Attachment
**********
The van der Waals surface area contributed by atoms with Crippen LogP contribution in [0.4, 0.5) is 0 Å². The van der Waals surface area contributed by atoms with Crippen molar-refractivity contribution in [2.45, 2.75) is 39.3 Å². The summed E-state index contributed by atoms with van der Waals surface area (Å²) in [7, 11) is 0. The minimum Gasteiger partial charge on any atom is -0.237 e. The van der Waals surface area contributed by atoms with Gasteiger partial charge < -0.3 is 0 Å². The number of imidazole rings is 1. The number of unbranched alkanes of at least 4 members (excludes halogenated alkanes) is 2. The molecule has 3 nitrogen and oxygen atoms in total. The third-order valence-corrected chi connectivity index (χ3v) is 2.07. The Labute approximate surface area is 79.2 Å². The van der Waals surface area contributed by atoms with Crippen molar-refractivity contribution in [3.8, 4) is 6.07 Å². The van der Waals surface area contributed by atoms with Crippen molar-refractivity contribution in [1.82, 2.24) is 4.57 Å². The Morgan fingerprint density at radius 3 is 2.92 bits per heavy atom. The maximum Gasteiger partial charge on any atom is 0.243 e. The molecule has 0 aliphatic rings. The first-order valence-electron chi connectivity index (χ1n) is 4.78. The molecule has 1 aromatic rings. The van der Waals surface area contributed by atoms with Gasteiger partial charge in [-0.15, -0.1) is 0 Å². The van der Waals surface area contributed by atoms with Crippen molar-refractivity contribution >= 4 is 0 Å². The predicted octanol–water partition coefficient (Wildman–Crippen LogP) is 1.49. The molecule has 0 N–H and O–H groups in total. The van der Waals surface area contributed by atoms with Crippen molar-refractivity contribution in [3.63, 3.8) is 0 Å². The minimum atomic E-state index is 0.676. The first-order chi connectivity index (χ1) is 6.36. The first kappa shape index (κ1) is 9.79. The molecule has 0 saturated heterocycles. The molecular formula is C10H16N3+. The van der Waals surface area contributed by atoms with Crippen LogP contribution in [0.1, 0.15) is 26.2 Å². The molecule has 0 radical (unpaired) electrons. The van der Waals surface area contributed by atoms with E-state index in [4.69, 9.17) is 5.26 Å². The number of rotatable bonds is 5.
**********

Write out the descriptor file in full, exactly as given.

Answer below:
The van der Waals surface area contributed by atoms with Crippen LogP contribution in [0.4, 0.5) is 0 Å². The van der Waals surface area contributed by atoms with Crippen molar-refractivity contribution in [2.45, 2.75) is 39.3 Å². The summed E-state index contributed by atoms with van der Waals surface area (Å²) in [7, 11) is 0. The minimum Gasteiger partial charge on any atom is -0.237 e. The van der Waals surface area contributed by atoms with Gasteiger partial charge < -0.3 is 0 Å². The number of imidazole rings is 1. The number of unbranched alkanes of at least 4 members (excludes halogenated alkanes) is 2. The molecule has 3 nitrogen and oxygen atoms in total. The third-order valence-corrected chi connectivity index (χ3v) is 2.07. The Labute approximate surface area is 79.2 Å². The van der Waals surface area contributed by atoms with Crippen molar-refractivity contribution in [3.8, 4) is 6.07 Å². The van der Waals surface area contributed by atoms with Crippen molar-refractivity contribution in [1.82, 2.24) is 4.57 Å². The Morgan fingerprint density at radius 3 is 2.92 bits per heavy atom. The maximum Gasteiger partial charge on any atom is 0.243 e. The molecule has 0 aliphatic rings. The first-order valence-electron chi connectivity index (χ1n) is 4.78. The molecule has 1 aromatic rings. The van der Waals surface area contributed by atoms with Gasteiger partial charge in [-0.15, -0.1) is 0 Å². The van der Waals surface area contributed by atoms with Crippen molar-refractivity contribution >= 4 is 0 Å². The predicted octanol–water partition coefficient (Wildman–Crippen LogP) is 1.49. The molecule has 0 N–H and O–H groups in total. The van der Waals surface area contributed by atoms with Crippen molar-refractivity contribution in [3.63, 3.8) is 0 Å². The minimum atomic E-state index is 0.676. The first-order chi connectivity index (χ1) is 6.36. The first kappa shape index (κ1) is 9.79. The molecule has 0 saturated heterocycles. The molecular formula is C10H16N3+. The van der Waals surface area contributed by atoms with Crippen LogP contribution in [0.1, 0.15) is 26.2 Å². The molecule has 0 radical (unpaired) electrons. The van der Waals surface area contributed by atoms with E-state index in [4.69, 9.17) is 5.26 Å². The number of rotatable bonds is 5.